High summer means we’ve got vacation on the brain. It’s not too late to plan a last-minute getaway for this year—or to start daydreaming of where to go in 2013. And what better way to get the heck outta Dodge than by spending some quality time on a farm? Ideas below.
Remember City Slickers? That movie made birthing a calf look so dang cathartic, even the most citified among us was ready to shuck our yoga pants for leather chaps and westward ho. But as HOMEGROWN types know, you don’t have to travel nearly so far for a true taste of rural life. These days, most states have a healthy agritourism industry—but before we get into the who/where/why, a quick rehash of what agritourism is. Basically, agriculture-related tourism falls into three camps:
EVENTS: Corn mazes, farm stands, you-pick fields, cooking classes, farm dinners, hayrides, plant sales—the sort of activities you can do in a one-day visit to a farm. HOMEGROWN’s Farm Aid counterpart, Matt, wrote a fun post about his own corn maze encounter not too long back, and Farm Aid's Hilde used to work at Wolfe’s Neck Farm in Freeport, Maine, which offers most of the above activities and more (camping! square dances!). Local Harvest has a top-notch searchable database of on-farm events like these.
WORK STAYS: Pretty much what it sounds like. You provide manual labor—milking, weeding, hauling, plowing, watering, feeding, plucking, hoeing, transplanting, cooking—for a given amount of time, which could be anywhere from a day to an entire growing season, and you get free or supercheap room and board. While some folks plan work stays for fun (we call those types overachievers), it serves as a good dipping-of-the-toes for people considering a career change into farming. Caroline reminds us that, for work stays, WWOOF, or the loose network known as Worldwide Opportunities on Organic Farms, is a great place to get started. As the name implies, WWOOFs can happen anywhere, including the continental United States, Hawaii, Canada, and Latin America.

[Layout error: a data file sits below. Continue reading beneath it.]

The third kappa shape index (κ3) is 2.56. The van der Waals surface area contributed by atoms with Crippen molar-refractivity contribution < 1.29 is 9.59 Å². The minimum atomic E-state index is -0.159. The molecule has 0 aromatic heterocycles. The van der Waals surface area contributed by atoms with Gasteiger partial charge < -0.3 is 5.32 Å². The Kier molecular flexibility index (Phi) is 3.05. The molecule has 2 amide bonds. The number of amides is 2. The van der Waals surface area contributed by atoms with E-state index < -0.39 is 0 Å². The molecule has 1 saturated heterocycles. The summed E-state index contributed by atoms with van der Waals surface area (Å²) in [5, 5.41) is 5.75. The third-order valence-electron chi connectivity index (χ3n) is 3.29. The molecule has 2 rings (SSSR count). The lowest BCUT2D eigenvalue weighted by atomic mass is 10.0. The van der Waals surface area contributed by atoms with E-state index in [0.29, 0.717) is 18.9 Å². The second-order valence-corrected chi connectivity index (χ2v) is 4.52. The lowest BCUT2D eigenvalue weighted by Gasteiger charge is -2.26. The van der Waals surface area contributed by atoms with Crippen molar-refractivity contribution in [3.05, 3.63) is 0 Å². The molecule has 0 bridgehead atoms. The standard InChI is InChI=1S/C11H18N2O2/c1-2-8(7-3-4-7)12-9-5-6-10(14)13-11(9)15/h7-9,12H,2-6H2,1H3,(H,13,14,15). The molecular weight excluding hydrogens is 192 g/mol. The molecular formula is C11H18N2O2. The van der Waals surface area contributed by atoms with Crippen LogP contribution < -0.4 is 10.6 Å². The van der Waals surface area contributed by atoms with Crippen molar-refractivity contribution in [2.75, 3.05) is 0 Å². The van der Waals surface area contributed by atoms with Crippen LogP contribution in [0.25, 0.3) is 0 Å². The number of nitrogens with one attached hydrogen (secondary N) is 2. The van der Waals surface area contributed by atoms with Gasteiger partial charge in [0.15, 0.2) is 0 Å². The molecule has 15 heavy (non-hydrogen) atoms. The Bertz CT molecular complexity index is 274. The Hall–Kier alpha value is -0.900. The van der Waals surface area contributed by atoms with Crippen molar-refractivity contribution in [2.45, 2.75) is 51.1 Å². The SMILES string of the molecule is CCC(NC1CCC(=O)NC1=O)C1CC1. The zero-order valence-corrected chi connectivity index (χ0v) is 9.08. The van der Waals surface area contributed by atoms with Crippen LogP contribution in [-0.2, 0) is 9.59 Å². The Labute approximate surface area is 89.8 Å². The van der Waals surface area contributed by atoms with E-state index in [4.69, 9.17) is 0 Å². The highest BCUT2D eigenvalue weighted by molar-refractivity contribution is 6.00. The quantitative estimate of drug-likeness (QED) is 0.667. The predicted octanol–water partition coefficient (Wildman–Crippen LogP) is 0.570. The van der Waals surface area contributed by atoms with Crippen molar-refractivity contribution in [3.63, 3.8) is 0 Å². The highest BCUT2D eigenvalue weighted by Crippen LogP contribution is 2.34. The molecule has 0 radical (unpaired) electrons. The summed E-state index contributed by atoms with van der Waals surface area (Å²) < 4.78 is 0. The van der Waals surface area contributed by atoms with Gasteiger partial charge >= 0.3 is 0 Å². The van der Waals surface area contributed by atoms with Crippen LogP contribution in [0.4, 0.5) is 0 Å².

FARM STAYS: Sort of like a work stay but without the work. Sort of a like an inn but with fewer rowdy hooligans spilling out of the bar next door. We like the travel site Farm Stay U.S.’s definition of what distinguishes a farm stay from any old rustic B&B or antler-bedecked lodge:
“[O]ur farm or ranch partners must be working operations growing livestock and/or produce for sale to the public. We also list farms and ranches growing and using everything for themselves in a self-sustainable model, and non-profit farms educating their guests through on-site food production.”
Maybe it’s just us, but when we hear “agritourism,” we tend to think of farm stays. In case that’s true for you, too, here are a few more useful links:
And just to jumpstart your wanderlust, a couple of specific farms that look particularly inviting (nope, they’re not paying us to include them):
Want to find more agritourism encounters of every stripe—event, work stay, farm stay, and farmer resources—near you? You can google “agritourism” and the name of pretty much any state and find an official state website devoted the subject (e.g.: Alabama, Arkansas, New Jersey, Oklahoma, and Virginia), but here are a few that are especially user friendly:
A few links for farmers looking to boost their agritourism appeal:
Had an agritourism experience you can’t help but rave about? Want to recommend a farm stay for HOMEGROWN members to drool over? Post a comment below then troll for more things to plant, grow, cook, preserve, make, and craft in the HOMEGROWN 101 library.